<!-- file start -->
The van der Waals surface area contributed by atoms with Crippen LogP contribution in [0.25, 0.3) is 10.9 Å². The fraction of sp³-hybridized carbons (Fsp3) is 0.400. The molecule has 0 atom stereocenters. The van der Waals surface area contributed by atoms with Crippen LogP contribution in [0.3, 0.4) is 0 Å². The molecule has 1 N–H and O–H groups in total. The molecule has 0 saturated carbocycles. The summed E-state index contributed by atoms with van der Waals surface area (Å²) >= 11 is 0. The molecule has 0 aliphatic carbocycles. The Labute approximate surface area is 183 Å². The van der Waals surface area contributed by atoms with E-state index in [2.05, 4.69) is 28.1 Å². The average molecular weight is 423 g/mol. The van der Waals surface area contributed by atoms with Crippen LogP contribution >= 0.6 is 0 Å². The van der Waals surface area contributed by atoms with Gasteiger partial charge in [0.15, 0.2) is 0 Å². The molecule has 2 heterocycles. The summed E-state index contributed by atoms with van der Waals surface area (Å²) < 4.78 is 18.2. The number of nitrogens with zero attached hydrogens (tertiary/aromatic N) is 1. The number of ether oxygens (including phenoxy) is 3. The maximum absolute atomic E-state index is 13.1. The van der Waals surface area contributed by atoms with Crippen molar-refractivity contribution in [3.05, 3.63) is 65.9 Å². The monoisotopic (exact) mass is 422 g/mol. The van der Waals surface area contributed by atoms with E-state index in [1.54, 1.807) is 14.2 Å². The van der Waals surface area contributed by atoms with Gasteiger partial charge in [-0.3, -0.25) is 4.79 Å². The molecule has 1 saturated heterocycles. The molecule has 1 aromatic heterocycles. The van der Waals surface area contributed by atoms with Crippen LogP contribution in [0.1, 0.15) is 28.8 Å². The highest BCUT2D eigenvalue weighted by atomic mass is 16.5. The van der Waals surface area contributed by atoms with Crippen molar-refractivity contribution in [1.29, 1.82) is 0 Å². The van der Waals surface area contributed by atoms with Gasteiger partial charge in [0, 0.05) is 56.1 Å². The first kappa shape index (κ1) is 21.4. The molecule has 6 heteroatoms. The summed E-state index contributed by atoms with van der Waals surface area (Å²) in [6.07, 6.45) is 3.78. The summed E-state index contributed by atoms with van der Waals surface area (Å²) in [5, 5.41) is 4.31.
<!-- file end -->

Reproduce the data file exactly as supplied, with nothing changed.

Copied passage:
The van der Waals surface area contributed by atoms with Crippen LogP contribution in [0.25, 0.3) is 10.9 Å². The fraction of sp³-hybridized carbons (Fsp3) is 0.400. The molecule has 0 atom stereocenters. The van der Waals surface area contributed by atoms with Crippen LogP contribution in [0.3, 0.4) is 0 Å². The molecule has 1 N–H and O–H groups in total. The molecule has 0 saturated carbocycles. The summed E-state index contributed by atoms with van der Waals surface area (Å²) >= 11 is 0. The molecule has 0 aliphatic carbocycles. The Labute approximate surface area is 183 Å². The van der Waals surface area contributed by atoms with E-state index in [2.05, 4.69) is 28.1 Å². The average molecular weight is 423 g/mol. The van der Waals surface area contributed by atoms with Crippen LogP contribution >= 0.6 is 0 Å². The van der Waals surface area contributed by atoms with Gasteiger partial charge in [0.15, 0.2) is 0 Å². The molecule has 2 heterocycles. The summed E-state index contributed by atoms with van der Waals surface area (Å²) < 4.78 is 18.2. The number of nitrogens with zero attached hydrogens (tertiary/aromatic N) is 1. The number of ether oxygens (including phenoxy) is 3. The maximum absolute atomic E-state index is 13.1. The van der Waals surface area contributed by atoms with Crippen molar-refractivity contribution in [3.05, 3.63) is 65.9 Å². The monoisotopic (exact) mass is 422 g/mol. The van der Waals surface area contributed by atoms with E-state index in [1.54, 1.807) is 14.2 Å². The van der Waals surface area contributed by atoms with Gasteiger partial charge in [-0.3, -0.25) is 4.79 Å². The molecule has 1 saturated heterocycles. The molecule has 1 aromatic heterocycles. The van der Waals surface area contributed by atoms with Crippen LogP contribution in [0.1, 0.15) is 28.8 Å². The highest BCUT2D eigenvalue weighted by atomic mass is 16.5. The van der Waals surface area contributed by atoms with Crippen molar-refractivity contribution in [1.29, 1.82) is 0 Å². The van der Waals surface area contributed by atoms with Gasteiger partial charge in [0, 0.05) is 56.1 Å². The first kappa shape index (κ1) is 21.4. The molecule has 6 heteroatoms. The summed E-state index contributed by atoms with van der Waals surface area (Å²) in [6.07, 6.45) is 3.78. The summed E-state index contributed by atoms with van der Waals surface area (Å²) in [5, 5.41) is 4.31.